4 Attainable Zero Waste Habits To Adopt in 2021, and how to make lasting, positive impact. When it comes to living a zero waste lifestyle, a common misconception is that it’s “all or nothing”. This is a huge setback, because the prospect of living completely “zero waste” is unattainable for many people. It sounds expensive, complicated, and unapproachable.
Over the past few years, there’s been a big focus on selling products geared towards zero waste living – expensive food containers, zero waste kits, and fancy cleaning tools. Don’t get me wrong – I love the concept of deigning products that are reusable – keeping garbage out of landfills, incinerators and the ocean. But, I do think that the way we talk about and approach “zero waste” living needs to be more inclusive and attainable.
With that in mind, I wanted to share 4 Attainable Zero Waste Habits to Adopt in 2021. I think by now, we’ve all heard about the basics of zero waste living: reducing plastic, recycling, swapping single use items for reusables, bringing your own reusable coffee mug or grocery bags… Maybe you are already doing all these things, and want to take it a little deeper!
If you’re stumbling upon this post because you are interested in reducing your ecological footprint, I hope that this inspires you! Whether you’ve been on a journey to living a zero waste lifestyle for years, or are just getting started – I think we all have room to learn and improve. I will be the first to admit that I don’t live a perfectly zero waste lifestyle! That being said, I try to use these zero waste habits on a daily basis to reduce my waste and ecological footprint.
1. Consume Less
How much do you buy, and how much do you really need? Every time I make a purchase, I think “do I really need this? Will it change my life?” This is a habit that I have my parents to thank for! Growing up, my parents encouraged us to think about this each and every time we asked for something or wanted to buy something. Especially if that item was made of plastic – we were encouraged to think of alternatives or consider whether it was really needed.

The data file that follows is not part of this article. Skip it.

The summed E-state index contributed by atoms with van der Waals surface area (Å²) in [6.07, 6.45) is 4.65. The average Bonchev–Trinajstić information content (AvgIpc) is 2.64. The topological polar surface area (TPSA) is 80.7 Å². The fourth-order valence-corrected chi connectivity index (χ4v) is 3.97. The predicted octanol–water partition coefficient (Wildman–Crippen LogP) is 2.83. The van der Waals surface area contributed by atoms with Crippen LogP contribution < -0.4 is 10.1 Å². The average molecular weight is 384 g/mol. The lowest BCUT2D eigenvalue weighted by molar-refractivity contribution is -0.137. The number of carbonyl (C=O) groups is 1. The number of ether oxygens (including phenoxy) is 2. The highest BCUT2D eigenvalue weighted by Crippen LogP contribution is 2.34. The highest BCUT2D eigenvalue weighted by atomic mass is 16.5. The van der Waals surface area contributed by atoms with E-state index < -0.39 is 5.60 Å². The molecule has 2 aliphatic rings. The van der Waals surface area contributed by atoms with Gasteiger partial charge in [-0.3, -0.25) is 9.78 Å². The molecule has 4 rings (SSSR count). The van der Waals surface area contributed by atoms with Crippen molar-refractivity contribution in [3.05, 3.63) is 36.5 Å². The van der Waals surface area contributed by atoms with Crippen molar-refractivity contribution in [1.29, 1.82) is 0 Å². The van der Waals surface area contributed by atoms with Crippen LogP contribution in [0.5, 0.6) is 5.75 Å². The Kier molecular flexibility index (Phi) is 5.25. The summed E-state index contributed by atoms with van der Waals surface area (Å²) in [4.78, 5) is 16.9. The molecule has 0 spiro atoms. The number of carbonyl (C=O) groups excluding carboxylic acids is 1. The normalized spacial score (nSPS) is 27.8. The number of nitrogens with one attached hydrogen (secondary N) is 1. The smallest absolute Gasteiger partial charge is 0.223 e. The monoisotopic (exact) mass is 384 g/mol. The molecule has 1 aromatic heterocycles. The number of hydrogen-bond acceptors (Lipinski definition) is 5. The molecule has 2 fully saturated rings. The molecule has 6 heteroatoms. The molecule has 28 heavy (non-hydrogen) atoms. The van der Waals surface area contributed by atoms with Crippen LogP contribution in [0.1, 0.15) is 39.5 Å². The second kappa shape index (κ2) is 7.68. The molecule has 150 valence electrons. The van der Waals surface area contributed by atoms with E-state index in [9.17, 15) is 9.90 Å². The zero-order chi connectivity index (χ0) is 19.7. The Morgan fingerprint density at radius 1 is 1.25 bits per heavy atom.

Adopting a minimalist mentality helps you to stop purchasing items that you really don’t need, and consume less. This is probably the easiest way to reduce plastic waste! With more time spent at home over the past year, it’s been easier than ever to consume less. Less in-store shopping = less temptation to spend money on items that you don’t need. Of course, online retailers such as Amazon are still thriving… but if there really is something you need, I encourage you to browse more eco-friendly and ethical small business instead of shopping on Amazon. You can read more about the problem with Amazon, and browse my eco-friendly and ethical small business directory on this blog post.
2. Properly Dispose of Food Waste
Let’s get food waste and compost out of the landfill! Do you have a composting system in your house? Many families don’t compost because they don’t have access to a backyard composting system, or because there is no compost collection in their city. It’s easy to throw away food scraps and organic waste with the rest of your garbage – and because we don’t see the effect of that directly, many don’t think twice about it.
But did you know that food and organic waste can’t properly biodegrade in landfills? Approximately 40% of the material that ends up in the landfill is organic – but it can’t degrade properly because of a lack of oxygen and sunlight. We pack our garbage into tightly wrapped plastic bags, which then gets compressed and buried under layers and layers of more waste. When materials degrade in an anaerobic environment (without oxygen) – methane gas is produced. Methane gas is a greenhouse gas that contributes to climate change.